PARKERSBURG - The city of Parkersburg's two candidates for mayor disagree on a number of issues leading up to the November general election.
Sharyn Tallman, a longtime city council member and Republican challenger for mayor, and Bob Newell, the Democratic incumbent seeking a third consecutive term, have different ideas to address some of the city's problems.
Tallman, a longtime critic of the city's user fee, is pledging to decrease the fee by actively pursuing bad debt accounts and performing random business and occupation tax audits.
"We must first go after those who owe their fair share before we place any additional tax burden on our citizens," she wrote in an email to The News and Sentinel.
Tallman declined to be interviewed for this article, requesting any questions regarding her campaign be sent to her via email. She responded via email with a long campaign platform statement that she requested be published in its entirety.
Newell has maintained he's no fan of the user fee, but stated it was necessary. He said it may not have been necessary if things had been adjusted in the past.
"The user fee has been a big benefit, but it is not a windfall. It was to improve services and it has," he said.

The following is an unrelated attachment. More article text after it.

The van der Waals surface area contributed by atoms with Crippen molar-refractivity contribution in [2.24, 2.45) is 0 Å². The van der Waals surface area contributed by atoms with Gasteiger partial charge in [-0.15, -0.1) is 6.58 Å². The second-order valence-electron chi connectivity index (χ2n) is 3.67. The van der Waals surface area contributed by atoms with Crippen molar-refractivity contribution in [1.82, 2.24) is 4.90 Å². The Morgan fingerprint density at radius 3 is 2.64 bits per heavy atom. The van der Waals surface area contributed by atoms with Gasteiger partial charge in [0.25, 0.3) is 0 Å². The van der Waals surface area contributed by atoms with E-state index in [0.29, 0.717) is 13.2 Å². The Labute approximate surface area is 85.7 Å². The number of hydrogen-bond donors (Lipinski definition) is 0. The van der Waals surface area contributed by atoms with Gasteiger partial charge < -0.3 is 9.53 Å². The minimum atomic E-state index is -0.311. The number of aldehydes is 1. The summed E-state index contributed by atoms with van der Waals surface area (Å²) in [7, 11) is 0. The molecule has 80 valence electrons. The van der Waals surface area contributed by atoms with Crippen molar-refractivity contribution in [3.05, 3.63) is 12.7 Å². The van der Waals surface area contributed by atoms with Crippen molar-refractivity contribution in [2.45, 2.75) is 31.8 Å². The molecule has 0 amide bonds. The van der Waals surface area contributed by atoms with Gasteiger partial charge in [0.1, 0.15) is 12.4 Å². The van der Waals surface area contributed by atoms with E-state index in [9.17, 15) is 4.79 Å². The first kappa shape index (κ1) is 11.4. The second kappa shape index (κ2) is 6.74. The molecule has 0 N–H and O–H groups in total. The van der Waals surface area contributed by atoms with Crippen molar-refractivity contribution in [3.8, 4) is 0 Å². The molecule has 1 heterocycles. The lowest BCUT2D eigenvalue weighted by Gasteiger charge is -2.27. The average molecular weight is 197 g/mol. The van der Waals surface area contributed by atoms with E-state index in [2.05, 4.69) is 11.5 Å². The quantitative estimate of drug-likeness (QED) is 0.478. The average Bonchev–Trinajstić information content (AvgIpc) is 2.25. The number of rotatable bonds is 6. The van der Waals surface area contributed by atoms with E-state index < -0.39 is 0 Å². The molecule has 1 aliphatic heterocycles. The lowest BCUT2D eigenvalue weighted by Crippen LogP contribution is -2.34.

Newell said he does not see any additional fee increases, and previously said he hopes to reduce fees for residents.
Newell said he will continue to be aggressive in his pursuit of new businesses and economic development.
"Businesses make up for well over half our operating budget and that isn't going to change unless the tax structure changes. More importantly, (businesses) provide jobs. The better they do, the less residents pay for services.
"We need to be doing more to be helpful and less restrictive," Newell said.
Parkersburg City Council is set to approve measures that would give new businesses a step-rate break on B&O taxes over a five-year period. Tallman thinks the measure is unfair to already established businesses. She wants to use CDBG money to help assist small business and not solely focus on big businesses.
"It is important, if not more important, to provide longtime businesses the opportunity to grow and prosper without unfair advantages being given to newcomers being solicited via tax incentives," Tallman wrote.
The candidates both want to promote quality-of-life projects for the city, but they disagree on the nature of those projects.
Newell wants to continue to promote bike trails, skate parks, the boundless playground at City Park and the Point Park Music series.
"These are not just important to the people who live here, but important to people who want to move here," Newell said
Tallman wants to reinstate contributions to outside agencies and providing resources to elderly, youth and service organizations.
"This is important as it fosters quality of life for our citizens," she wrote.